Guadalajara: Suspense Thriller ‘Veronica’ Adds Genre Gristle to Fest’s Mexican Lineup

Veronica
Courtesy of The Visualists

Debut feature of Carlos Algara and Alejandro Martinez part of a genre build in Latin America

Among the few genre films to vie for a Premio Mezcal for best Mexican movie, Guadalajara Int’l Film Fest official competition entry “Veronica” premieres March 15 at the festival with Mexican co-directors Carlos Algara and Alejandro Martinez and cast on hand.

Algara and Martinez have worked together for the past six years under their label The Visualists, where they produced ads, shorts and music videos, co-creating the TV series “Blue Demon” for Sony Pictures Television. The bio-series about iconic Mexican wrestler Alejandro Munoz Moreno airs on Televisa’s streaming service Blim, and Univision in the U.S.

Psychological thriller “Veronica” is their joint debut feature, a co-production with Juan Carlos Segura’s Producciones a Ciegas. Drama is filmed mostly in black and white as its two protagonists, a retired psychologist and her patient, face off in an isolated house. The film participated in the Berlinale European Film Market last month where sales agent Corazon Films kicked off European sales.

How did you come up with the concept for “Veronica”?

Carlos Algara: I wrote the screenplay with my fellow Vancouver Film School alum Tomas Nepomuceno soon after graduating. We were inspired by such noirish suspense thrillers as Ingrid Bergman’s “Persona,” Roman Polanski’s “Repulsion” and Alfred Hitchcock’s work. We were fresh out of school and wrote the script in a record seven days.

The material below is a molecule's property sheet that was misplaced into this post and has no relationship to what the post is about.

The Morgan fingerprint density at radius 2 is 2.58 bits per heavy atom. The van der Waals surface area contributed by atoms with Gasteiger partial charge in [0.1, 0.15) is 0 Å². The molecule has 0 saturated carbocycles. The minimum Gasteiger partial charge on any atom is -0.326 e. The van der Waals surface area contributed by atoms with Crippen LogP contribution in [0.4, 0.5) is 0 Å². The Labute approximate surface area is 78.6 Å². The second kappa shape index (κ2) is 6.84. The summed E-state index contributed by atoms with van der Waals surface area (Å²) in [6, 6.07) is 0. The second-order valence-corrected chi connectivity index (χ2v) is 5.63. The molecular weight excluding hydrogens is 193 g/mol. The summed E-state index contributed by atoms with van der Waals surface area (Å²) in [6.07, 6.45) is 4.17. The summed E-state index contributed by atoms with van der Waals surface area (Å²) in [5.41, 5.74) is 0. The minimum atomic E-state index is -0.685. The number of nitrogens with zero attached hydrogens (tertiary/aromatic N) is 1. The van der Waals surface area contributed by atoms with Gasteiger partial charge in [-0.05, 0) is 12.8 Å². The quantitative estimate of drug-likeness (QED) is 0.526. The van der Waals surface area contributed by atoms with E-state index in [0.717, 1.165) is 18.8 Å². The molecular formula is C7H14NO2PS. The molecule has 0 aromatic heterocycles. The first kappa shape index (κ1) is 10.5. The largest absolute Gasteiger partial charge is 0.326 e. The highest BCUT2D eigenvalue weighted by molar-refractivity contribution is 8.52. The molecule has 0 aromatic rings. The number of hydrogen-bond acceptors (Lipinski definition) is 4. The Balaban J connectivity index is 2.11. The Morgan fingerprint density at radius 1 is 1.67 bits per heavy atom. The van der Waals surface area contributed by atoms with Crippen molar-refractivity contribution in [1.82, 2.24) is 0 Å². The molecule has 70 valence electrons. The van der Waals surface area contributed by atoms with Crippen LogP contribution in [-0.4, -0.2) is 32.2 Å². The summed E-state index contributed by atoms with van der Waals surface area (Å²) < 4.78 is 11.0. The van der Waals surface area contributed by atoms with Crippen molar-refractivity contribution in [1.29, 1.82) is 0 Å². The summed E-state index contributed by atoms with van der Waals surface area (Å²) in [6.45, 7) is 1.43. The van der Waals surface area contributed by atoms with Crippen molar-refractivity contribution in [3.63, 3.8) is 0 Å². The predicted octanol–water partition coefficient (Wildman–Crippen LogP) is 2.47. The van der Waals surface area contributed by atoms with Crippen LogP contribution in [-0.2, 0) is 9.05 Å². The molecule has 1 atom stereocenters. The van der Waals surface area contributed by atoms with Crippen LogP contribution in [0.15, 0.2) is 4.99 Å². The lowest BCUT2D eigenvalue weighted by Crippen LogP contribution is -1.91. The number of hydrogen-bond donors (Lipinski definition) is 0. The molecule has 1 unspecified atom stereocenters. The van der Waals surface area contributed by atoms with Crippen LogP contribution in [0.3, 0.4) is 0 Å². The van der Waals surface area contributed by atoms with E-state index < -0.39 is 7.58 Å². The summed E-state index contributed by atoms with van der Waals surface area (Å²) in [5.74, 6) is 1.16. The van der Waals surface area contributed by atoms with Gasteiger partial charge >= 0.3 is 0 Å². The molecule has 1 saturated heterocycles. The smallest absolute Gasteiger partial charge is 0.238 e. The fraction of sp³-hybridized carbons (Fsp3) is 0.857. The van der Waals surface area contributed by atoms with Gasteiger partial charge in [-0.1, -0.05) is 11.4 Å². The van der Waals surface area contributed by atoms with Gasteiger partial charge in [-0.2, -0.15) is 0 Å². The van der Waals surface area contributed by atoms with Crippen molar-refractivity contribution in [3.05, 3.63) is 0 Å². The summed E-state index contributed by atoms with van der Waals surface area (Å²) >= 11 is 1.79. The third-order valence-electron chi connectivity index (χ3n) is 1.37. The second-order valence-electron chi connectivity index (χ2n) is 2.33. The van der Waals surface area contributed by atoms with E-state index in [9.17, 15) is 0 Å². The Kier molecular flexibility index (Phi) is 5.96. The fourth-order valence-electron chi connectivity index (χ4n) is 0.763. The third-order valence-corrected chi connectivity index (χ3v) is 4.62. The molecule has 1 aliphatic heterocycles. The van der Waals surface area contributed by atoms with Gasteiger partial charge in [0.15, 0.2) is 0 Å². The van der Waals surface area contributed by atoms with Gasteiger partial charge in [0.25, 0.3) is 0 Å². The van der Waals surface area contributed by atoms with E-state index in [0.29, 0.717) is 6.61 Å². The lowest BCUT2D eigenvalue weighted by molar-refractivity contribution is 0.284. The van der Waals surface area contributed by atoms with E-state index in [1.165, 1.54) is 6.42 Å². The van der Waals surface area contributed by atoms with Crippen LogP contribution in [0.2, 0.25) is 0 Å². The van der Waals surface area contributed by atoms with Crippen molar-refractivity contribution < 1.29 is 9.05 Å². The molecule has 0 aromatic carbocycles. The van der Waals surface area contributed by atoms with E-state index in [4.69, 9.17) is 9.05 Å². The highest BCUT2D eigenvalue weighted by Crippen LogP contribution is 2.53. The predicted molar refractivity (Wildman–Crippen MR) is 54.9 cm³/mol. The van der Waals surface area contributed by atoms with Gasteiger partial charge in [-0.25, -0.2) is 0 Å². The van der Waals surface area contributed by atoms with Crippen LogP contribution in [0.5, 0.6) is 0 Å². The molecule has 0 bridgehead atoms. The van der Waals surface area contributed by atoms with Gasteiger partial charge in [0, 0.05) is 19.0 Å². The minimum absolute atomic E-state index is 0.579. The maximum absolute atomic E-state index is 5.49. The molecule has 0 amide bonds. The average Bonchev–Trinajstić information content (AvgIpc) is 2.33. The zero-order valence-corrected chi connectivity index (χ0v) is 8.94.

How do you split the work between you?

Alejandro Martinez: I focus on the camera work while Carlos works with the cast.

Algara: We worked closely in pre-production, jointly deciding on the cast and camera movements. We even storyboarded the entire film.

Why did you choose to film it in black and white?

Algara: Two reasons: Firstly, because we like the medium and secondly, as a visual tool: It starts off in black and white but color seeps in as the real story emerges.

What was your budget for “Veronica”?

Algara: We had a budget of $400,000, which includes pre-production and post.

Where did you shoot the film?

Martinez: We shot it on location at the Bosques de Monterreal resort in Arteaga, Coahuila, Northern Mexico. The house in the film is actually a hybrid of three houses in the resort. But the place could be anywhere.

What do you hope to accomplish in Guadalajara?

Algara: We’d like to win something, of course. It will be our first time to show it in public so we’re very excited. It will also be a reunion with our cast and crew since we wrapped some two years ago.

What’s next for The Visualists ?

Algara: If all goes well, we’ll be making dramedy “Amor en Cursivas,” (“Handwritten Love”), which will be more straightforward than “Veronica,” about a young man who falls in love with a jaded older woman.

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